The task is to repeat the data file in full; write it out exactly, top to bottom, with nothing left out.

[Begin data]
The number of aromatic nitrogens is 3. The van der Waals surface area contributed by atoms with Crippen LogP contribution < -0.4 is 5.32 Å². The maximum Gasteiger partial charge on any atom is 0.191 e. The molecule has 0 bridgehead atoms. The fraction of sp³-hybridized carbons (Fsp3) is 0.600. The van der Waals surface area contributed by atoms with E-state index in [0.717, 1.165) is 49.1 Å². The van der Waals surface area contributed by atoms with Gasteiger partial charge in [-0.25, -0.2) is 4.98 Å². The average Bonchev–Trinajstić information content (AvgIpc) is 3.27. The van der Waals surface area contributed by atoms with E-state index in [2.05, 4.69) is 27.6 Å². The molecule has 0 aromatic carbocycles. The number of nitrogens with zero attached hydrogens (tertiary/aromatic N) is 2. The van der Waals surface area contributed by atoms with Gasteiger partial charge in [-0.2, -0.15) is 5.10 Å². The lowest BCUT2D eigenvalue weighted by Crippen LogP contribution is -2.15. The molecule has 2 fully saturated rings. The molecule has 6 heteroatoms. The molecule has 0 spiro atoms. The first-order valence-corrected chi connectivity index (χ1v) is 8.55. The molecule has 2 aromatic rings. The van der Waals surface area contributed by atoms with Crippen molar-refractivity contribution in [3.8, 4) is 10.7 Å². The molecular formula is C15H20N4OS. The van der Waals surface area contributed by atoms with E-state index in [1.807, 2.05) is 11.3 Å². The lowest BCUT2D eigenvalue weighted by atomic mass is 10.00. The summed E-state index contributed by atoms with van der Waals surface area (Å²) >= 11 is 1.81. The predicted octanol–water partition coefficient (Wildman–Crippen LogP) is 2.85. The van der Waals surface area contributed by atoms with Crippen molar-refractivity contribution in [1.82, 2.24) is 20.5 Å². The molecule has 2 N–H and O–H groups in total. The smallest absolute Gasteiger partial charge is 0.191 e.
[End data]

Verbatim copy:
The number of aromatic nitrogens is 3. The van der Waals surface area contributed by atoms with Crippen LogP contribution < -0.4 is 5.32 Å². The maximum Gasteiger partial charge on any atom is 0.191 e. The molecule has 0 bridgehead atoms. The fraction of sp³-hybridized carbons (Fsp3) is 0.600. The van der Waals surface area contributed by atoms with E-state index in [0.717, 1.165) is 49.1 Å². The van der Waals surface area contributed by atoms with Gasteiger partial charge in [-0.25, -0.2) is 4.98 Å². The average Bonchev–Trinajstić information content (AvgIpc) is 3.27. The van der Waals surface area contributed by atoms with E-state index in [2.05, 4.69) is 27.6 Å². The molecule has 0 aromatic carbocycles. The number of nitrogens with zero attached hydrogens (tertiary/aromatic N) is 2. The van der Waals surface area contributed by atoms with Gasteiger partial charge in [-0.2, -0.15) is 5.10 Å². The lowest BCUT2D eigenvalue weighted by Crippen LogP contribution is -2.15. The molecule has 2 fully saturated rings. The molecule has 6 heteroatoms. The molecule has 0 spiro atoms. The first-order valence-corrected chi connectivity index (χ1v) is 8.55. The molecule has 2 aromatic rings. The van der Waals surface area contributed by atoms with Crippen molar-refractivity contribution in [3.8, 4) is 10.7 Å². The molecular formula is C15H20N4OS. The van der Waals surface area contributed by atoms with E-state index in [1.807, 2.05) is 11.3 Å². The lowest BCUT2D eigenvalue weighted by atomic mass is 10.00. The summed E-state index contributed by atoms with van der Waals surface area (Å²) >= 11 is 1.81. The predicted octanol–water partition coefficient (Wildman–Crippen LogP) is 2.85. The van der Waals surface area contributed by atoms with Crippen molar-refractivity contribution in [1.82, 2.24) is 20.5 Å². The molecule has 2 N–H and O–H groups in total. The smallest absolute Gasteiger partial charge is 0.191 e.